Everyone should take science

Debates with my Daughters

Nitin Pai, is an unapologetic proponent of dad jokes

The first charge Fairy levelled against me was one of hypocrisy. How could I, after having always encouraged her to look beyond engineering and medicine as career options, declare that she should take the Physics, Chemistry, Mathematics & Biology (PCMB) option at the pre-university level? Had I not suggested economics, philosophy and other social sciences as subjects that offered rewarding career paths? So, why was I now arm twisting Tenth Graders of the World to take PCMB? What else was this other than pure hypocrisy?

Appearing in my own defence, I explained that the two exhortations were neither contradictory nor mutually exclusive. That everyone should study science and mathematics up to 12th standard (or pre-university) but can take up social sciences, business, arts and commerce at undergraduate or postgraduate levels. She saw the logic in the argument, but I do not think has completely exonerated me from the charges.

A few months after this, she accused me of a new offence — that of “judging” people who hadn’t taken science. People who take humanities and commerce, she declared indignantly, are as smart as the people who take science. It took some effort to convince her that I was not making judgements on individuals, but rather dispensing advice on how young people can best prepare themselves for the 21st century. She rolled her eyes. Airy gave a “there he goes again” look, and right before my eyes I could see the balance of power shifting away. I decided to press on nevertheless.

This is what I said: Taking science is necessary for two reasons — acquire vital knowledge and more importantly, to acquire reasoning skills. Since science is taught chronologically, the newest bits are not taught in secondary school. Stopping at Newton, Mendel and algebra means missing out at least a century of human progress. Most of our school boards are such that it’s only in the 11th year of school that you encounter Einstein, DNA and calculus, the stuff that you need today and tomorrow. In a way, the science that you learn at the 10th standard level is like an older version of iOS or Android.

More importantly, unless you’ve had a really good science teacher at secondary school, you don’t realise that science is actually not a “subject” but a method of knowing. It teaches you to be curious, sceptical and believe in things only to the extent there is evidence for them. It also teaches you to change your mind when new evidence emerges. Taking science for two more years improves the chances that you’ll develop better reasoning skills.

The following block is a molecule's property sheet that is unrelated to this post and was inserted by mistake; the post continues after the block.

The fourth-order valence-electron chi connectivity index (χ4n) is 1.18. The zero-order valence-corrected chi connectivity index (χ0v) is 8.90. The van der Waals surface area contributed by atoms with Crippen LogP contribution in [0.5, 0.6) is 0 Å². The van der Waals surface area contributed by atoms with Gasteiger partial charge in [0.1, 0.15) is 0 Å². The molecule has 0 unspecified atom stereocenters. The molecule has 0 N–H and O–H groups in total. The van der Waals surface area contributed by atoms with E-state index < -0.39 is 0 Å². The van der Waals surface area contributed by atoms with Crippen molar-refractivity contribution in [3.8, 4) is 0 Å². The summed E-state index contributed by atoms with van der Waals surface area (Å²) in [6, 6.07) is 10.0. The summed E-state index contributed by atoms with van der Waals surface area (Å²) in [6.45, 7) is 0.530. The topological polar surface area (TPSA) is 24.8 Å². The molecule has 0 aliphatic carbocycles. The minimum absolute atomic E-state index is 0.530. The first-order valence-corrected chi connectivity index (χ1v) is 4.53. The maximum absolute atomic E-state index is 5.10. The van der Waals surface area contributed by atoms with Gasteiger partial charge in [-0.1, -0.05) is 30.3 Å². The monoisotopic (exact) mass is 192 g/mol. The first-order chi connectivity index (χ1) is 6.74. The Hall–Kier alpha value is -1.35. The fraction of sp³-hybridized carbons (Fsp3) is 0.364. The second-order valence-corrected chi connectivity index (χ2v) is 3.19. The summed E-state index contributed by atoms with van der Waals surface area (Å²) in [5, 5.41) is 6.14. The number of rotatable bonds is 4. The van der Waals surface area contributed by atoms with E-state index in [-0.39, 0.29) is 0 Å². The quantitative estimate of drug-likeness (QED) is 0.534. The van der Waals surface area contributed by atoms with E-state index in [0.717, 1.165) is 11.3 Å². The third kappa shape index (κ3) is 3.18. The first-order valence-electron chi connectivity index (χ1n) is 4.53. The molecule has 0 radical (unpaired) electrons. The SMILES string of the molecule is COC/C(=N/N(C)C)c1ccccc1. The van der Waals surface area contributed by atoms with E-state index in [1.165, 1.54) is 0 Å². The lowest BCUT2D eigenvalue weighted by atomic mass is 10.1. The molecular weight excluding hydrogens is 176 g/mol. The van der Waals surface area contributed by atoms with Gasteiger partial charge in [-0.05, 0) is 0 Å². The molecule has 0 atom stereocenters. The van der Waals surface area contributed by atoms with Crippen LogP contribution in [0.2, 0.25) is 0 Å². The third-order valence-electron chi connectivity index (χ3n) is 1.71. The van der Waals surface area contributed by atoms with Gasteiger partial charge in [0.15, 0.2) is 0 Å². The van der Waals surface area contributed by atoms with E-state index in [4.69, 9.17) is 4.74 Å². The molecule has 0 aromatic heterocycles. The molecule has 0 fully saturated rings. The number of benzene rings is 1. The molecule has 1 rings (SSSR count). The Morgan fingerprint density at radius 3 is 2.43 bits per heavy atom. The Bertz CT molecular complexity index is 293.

Without adequate scientific knowledge and reasoning skills, it will be hard to succeed in the 21st century. Should you store the stem cells from your baby’s umbilical cord? Is that expensive magnetic bracelet really going to save you from dangerous cell phone radiation? Will AI take over the world? Should you undergo the prescribed diagnostic test or treatment? Even if you can Google the questions, you’ll still have to make up your own mind. You’ll need economics and philosophy, too, but that can be picked up later.

Besides, it’s easier to move from science to liberal arts or social sciences at a later stage in life, than the other way around. (Which is why those in doubt on what to do with their lives ought to study engineering!)

When the time came, Fairy chose PCMB, but only partly because of my advice. Her main inspiration came from watching a Netflix show. My turn to roll eyes. A few weeks after school started, she came to me and complained that the “commerce gang” is having the time of their lives, while she’s labouring under physics problems, chemistry equations, maths derivations and biology memorisations. I started explaining the concept of opportunity costs, but at that moment at least, she was in no mood to listen.

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